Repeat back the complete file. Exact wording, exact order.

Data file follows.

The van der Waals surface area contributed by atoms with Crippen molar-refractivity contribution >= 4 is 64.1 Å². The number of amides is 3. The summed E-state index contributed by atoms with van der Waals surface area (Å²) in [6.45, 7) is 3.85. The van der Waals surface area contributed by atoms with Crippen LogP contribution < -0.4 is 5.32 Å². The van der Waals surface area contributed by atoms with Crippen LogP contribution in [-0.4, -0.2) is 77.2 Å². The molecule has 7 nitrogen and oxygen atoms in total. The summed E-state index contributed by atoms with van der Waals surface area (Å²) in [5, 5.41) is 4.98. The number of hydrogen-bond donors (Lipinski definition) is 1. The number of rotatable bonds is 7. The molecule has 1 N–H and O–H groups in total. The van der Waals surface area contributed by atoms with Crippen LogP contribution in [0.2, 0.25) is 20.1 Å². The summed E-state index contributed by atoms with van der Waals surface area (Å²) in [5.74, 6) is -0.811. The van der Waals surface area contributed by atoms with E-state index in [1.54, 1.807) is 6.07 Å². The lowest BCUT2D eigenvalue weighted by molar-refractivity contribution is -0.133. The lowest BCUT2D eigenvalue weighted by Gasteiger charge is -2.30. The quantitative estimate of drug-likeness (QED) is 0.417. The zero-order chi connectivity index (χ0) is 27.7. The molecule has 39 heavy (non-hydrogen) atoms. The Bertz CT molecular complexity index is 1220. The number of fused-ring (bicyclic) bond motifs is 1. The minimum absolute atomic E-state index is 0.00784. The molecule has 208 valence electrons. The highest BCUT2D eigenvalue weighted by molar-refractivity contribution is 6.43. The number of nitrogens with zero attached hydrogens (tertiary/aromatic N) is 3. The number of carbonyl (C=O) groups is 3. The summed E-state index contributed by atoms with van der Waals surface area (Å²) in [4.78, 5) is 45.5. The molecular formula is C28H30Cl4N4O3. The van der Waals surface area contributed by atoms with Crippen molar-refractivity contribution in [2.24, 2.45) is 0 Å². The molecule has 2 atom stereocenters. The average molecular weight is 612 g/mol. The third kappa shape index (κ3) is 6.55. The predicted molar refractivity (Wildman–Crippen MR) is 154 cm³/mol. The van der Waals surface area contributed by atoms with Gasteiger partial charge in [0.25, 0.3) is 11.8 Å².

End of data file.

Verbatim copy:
The van der Waals surface area contributed by atoms with Crippen molar-refractivity contribution >= 4 is 64.1 Å². The number of amides is 3. The summed E-state index contributed by atoms with van der Waals surface area (Å²) in [6.45, 7) is 3.85. The van der Waals surface area contributed by atoms with Crippen LogP contribution < -0.4 is 5.32 Å². The van der Waals surface area contributed by atoms with Crippen LogP contribution in [-0.4, -0.2) is 77.2 Å². The molecule has 7 nitrogen and oxygen atoms in total. The summed E-state index contributed by atoms with van der Waals surface area (Å²) in [5, 5.41) is 4.98. The number of hydrogen-bond donors (Lipinski definition) is 1. The number of rotatable bonds is 7. The molecule has 1 N–H and O–H groups in total. The van der Waals surface area contributed by atoms with Crippen LogP contribution in [0.2, 0.25) is 20.1 Å². The summed E-state index contributed by atoms with van der Waals surface area (Å²) in [5.74, 6) is -0.811. The van der Waals surface area contributed by atoms with E-state index in [1.54, 1.807) is 6.07 Å². The lowest BCUT2D eigenvalue weighted by molar-refractivity contribution is -0.133. The lowest BCUT2D eigenvalue weighted by Gasteiger charge is -2.30. The quantitative estimate of drug-likeness (QED) is 0.417. The zero-order chi connectivity index (χ0) is 27.7. The molecule has 39 heavy (non-hydrogen) atoms. The Bertz CT molecular complexity index is 1220. The number of fused-ring (bicyclic) bond motifs is 1. The minimum absolute atomic E-state index is 0.00784. The molecule has 208 valence electrons. The highest BCUT2D eigenvalue weighted by molar-refractivity contribution is 6.43. The number of nitrogens with zero attached hydrogens (tertiary/aromatic N) is 3. The number of carbonyl (C=O) groups is 3. The summed E-state index contributed by atoms with van der Waals surface area (Å²) in [4.78, 5) is 45.5. The molecular formula is C28H30Cl4N4O3. The van der Waals surface area contributed by atoms with Crippen molar-refractivity contribution in [2.24, 2.45) is 0 Å². The molecule has 2 atom stereocenters. The average molecular weight is 612 g/mol. The third kappa shape index (κ3) is 6.55. The predicted molar refractivity (Wildman–Crippen MR) is 154 cm³/mol. The van der Waals surface area contributed by atoms with Gasteiger partial charge in [0.25, 0.3) is 11.8 Å².